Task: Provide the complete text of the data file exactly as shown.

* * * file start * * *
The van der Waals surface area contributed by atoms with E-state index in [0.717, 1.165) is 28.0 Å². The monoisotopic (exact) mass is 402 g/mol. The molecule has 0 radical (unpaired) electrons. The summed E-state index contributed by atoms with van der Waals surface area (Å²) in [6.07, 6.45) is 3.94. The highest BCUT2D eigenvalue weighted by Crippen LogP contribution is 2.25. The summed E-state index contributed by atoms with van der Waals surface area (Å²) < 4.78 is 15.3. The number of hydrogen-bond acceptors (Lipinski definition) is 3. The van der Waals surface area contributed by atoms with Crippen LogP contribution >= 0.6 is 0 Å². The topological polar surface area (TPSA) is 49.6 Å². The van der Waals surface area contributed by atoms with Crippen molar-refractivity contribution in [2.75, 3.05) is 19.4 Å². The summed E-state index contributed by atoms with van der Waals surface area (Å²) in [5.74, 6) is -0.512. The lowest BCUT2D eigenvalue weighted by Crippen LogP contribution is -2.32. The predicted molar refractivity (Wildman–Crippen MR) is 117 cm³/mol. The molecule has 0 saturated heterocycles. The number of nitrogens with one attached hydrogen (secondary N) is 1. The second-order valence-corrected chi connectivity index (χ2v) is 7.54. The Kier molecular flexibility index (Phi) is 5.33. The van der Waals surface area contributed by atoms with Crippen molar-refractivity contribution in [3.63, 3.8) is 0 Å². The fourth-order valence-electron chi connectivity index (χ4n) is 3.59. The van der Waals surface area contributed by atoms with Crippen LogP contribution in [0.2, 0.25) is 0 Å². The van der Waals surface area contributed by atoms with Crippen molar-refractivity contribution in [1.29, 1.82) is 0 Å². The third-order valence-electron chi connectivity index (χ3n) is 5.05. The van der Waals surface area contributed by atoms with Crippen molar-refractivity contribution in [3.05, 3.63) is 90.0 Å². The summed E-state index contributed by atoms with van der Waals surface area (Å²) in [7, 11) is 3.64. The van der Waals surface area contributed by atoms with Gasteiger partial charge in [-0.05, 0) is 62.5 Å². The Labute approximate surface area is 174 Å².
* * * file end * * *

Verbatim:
The van der Waals surface area contributed by atoms with E-state index in [0.717, 1.165) is 28.0 Å². The monoisotopic (exact) mass is 402 g/mol. The molecule has 0 radical (unpaired) electrons. The summed E-state index contributed by atoms with van der Waals surface area (Å²) in [6.07, 6.45) is 3.94. The highest BCUT2D eigenvalue weighted by Crippen LogP contribution is 2.25. The summed E-state index contributed by atoms with van der Waals surface area (Å²) < 4.78 is 15.3. The number of hydrogen-bond acceptors (Lipinski definition) is 3. The van der Waals surface area contributed by atoms with Crippen LogP contribution >= 0.6 is 0 Å². The topological polar surface area (TPSA) is 49.6 Å². The van der Waals surface area contributed by atoms with Crippen molar-refractivity contribution in [2.75, 3.05) is 19.4 Å². The summed E-state index contributed by atoms with van der Waals surface area (Å²) in [5.74, 6) is -0.512. The lowest BCUT2D eigenvalue weighted by Crippen LogP contribution is -2.32. The predicted molar refractivity (Wildman–Crippen MR) is 117 cm³/mol. The molecule has 0 saturated heterocycles. The number of nitrogens with one attached hydrogen (secondary N) is 1. The second-order valence-corrected chi connectivity index (χ2v) is 7.54. The Kier molecular flexibility index (Phi) is 5.33. The van der Waals surface area contributed by atoms with Crippen molar-refractivity contribution in [3.63, 3.8) is 0 Å². The fourth-order valence-electron chi connectivity index (χ4n) is 3.59. The van der Waals surface area contributed by atoms with Crippen LogP contribution in [0.2, 0.25) is 0 Å². The van der Waals surface area contributed by atoms with Crippen molar-refractivity contribution in [1.29, 1.82) is 0 Å². The third-order valence-electron chi connectivity index (χ3n) is 5.05. The van der Waals surface area contributed by atoms with Crippen molar-refractivity contribution in [3.05, 3.63) is 90.0 Å². The summed E-state index contributed by atoms with van der Waals surface area (Å²) in [7, 11) is 3.64. The van der Waals surface area contributed by atoms with Gasteiger partial charge in [-0.05, 0) is 62.5 Å². The Labute approximate surface area is 174 Å².